While I have included this three dimensional, tectonic space in my collage, I have also shown a space which beings of a much lower order than us inhabit. This space is unlike the three dimension worlds such as Second Life or video games. This space is a space made of bandwidth and computing power, operated by machines for machines, which allow some programs to duplicate themselves, modify themselves, move from machine to machine, gain power and loose it. All of these programs live in an environment based on algorithms and, ultimately, how well a particular performs its given task. Google for instance has machines to roam the Internet searching for information. Cryptography companies use programs to sift through and interpret data[1]. Each program is given access to some data and freedom to move from computer to computer, gathering data. Some make sense of the data and are allowed to reproduce. Those that output gibberish are deleted.

    The environment these programs inhabit is not like the three dimensional space we live in, in fact, it is unclear as to how many dimensions these programs live in. For instance, while we define ourselves by three spatial coordinates, these machines might define their location by a data bandwidth dimension, charting how much data it can receive, or by the number of times it can replicate itself, or to what extent it can communicate with other programs occupying the same state. A programmer determined all the qualities of each location in this environment. Since physical location matters little to these programs, they might describe each location by a thousand different dimensional qualities, and base how they move by factors we cannot imagine, as entities in our space do not have limitations on reproduction or viewing bandwidth. So, is this environment space, and if so, is it architecture?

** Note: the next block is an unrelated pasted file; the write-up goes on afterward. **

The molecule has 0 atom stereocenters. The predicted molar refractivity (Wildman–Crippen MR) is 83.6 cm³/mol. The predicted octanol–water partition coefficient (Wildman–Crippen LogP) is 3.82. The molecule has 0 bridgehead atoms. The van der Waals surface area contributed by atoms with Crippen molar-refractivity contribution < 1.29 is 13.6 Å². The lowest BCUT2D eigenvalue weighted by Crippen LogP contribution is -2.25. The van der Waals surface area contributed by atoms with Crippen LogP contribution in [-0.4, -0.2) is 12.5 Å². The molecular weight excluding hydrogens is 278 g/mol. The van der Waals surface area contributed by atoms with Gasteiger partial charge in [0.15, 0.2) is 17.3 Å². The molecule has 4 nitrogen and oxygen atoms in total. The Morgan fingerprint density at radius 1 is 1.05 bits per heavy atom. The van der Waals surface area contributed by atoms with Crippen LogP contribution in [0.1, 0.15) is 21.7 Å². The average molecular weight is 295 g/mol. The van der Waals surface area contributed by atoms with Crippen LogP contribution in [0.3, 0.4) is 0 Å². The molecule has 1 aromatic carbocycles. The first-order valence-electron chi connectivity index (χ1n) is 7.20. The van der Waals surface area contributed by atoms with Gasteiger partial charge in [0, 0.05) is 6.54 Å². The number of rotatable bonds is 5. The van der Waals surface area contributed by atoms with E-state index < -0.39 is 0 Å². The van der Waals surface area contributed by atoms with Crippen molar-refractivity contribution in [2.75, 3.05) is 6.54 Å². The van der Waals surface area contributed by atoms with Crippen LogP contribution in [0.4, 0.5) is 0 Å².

It seems to satisfy half of our initial condition. It has been constructed. As much planning and design goes into designing the computing environment for these autonomous machines as would go into a constructed building. The environment has constraints and boundaries, and therefore walls and enclosements. Enclosement defines interior space. It also seems to satisfy the second half of our definition, that beings live, work, and exist in this environment, provided that these digital machines are in fact beings. Thus the problem with labeling this digital space as architecture lies not in measuring breaths, widths, spans, or volumes; the problem lies in defining life.

    I would argue that these machines would constitute some kind of rudimentary life, and therefore can be categorized as beings. The book Vehicles, Experiments in Synthetic Psychology by Valentino Braitenberg maps out a way to construct simple machines with incredibly lifelike characteristics. His book is backed up by neurological research showing how simple the brains of many insects and lower order animals are, and how easy parts of these brains can be replicated in the computer. Thus, we can construct an insect like program and place it in our virtual space, design the parameters that limit where it can move, where it can eat, what it can see and where it can meet other insects. If an insect is a being, and if this software is much like an insect, this software is a being. Therefore, it would seem that this environment satisfies the conditions of being architecture.